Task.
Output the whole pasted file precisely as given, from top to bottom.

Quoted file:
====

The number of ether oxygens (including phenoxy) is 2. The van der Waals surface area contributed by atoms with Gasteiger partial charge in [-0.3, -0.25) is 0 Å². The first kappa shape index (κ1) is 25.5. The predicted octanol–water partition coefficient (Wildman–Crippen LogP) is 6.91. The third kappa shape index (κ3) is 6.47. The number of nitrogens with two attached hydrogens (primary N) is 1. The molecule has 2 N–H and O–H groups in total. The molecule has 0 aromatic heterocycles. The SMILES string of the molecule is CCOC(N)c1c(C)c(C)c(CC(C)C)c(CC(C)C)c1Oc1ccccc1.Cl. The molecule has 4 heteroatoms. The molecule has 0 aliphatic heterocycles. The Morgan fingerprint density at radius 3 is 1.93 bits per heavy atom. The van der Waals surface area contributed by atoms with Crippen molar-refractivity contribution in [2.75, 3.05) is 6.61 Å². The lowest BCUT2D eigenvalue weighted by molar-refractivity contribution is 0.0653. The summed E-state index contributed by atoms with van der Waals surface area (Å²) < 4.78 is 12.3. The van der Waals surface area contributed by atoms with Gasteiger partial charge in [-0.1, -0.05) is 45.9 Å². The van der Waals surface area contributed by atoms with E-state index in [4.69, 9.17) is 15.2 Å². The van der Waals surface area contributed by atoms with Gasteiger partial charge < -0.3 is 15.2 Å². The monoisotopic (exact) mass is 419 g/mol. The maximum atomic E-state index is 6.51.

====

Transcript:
The number of ether oxygens (including phenoxy) is 2. The van der Waals surface area contributed by atoms with Gasteiger partial charge in [-0.3, -0.25) is 0 Å². The first kappa shape index (κ1) is 25.5. The predicted octanol–water partition coefficient (Wildman–Crippen LogP) is 6.91. The third kappa shape index (κ3) is 6.47. The number of nitrogens with two attached hydrogens (primary N) is 1. The molecule has 2 N–H and O–H groups in total. The molecule has 0 aromatic heterocycles. The SMILES string of the molecule is CCOC(N)c1c(C)c(C)c(CC(C)C)c(CC(C)C)c1Oc1ccccc1.Cl. The molecule has 4 heteroatoms. The molecule has 0 aliphatic heterocycles. The Morgan fingerprint density at radius 3 is 1.93 bits per heavy atom. The van der Waals surface area contributed by atoms with Crippen molar-refractivity contribution in [2.75, 3.05) is 6.61 Å². The lowest BCUT2D eigenvalue weighted by molar-refractivity contribution is 0.0653. The summed E-state index contributed by atoms with van der Waals surface area (Å²) < 4.78 is 12.3. The van der Waals surface area contributed by atoms with Gasteiger partial charge in [-0.1, -0.05) is 45.9 Å². The van der Waals surface area contributed by atoms with E-state index in [4.69, 9.17) is 15.2 Å². The van der Waals surface area contributed by atoms with Gasteiger partial charge < -0.3 is 15.2 Å². The monoisotopic (exact) mass is 419 g/mol. The maximum atomic E-state index is 6.51.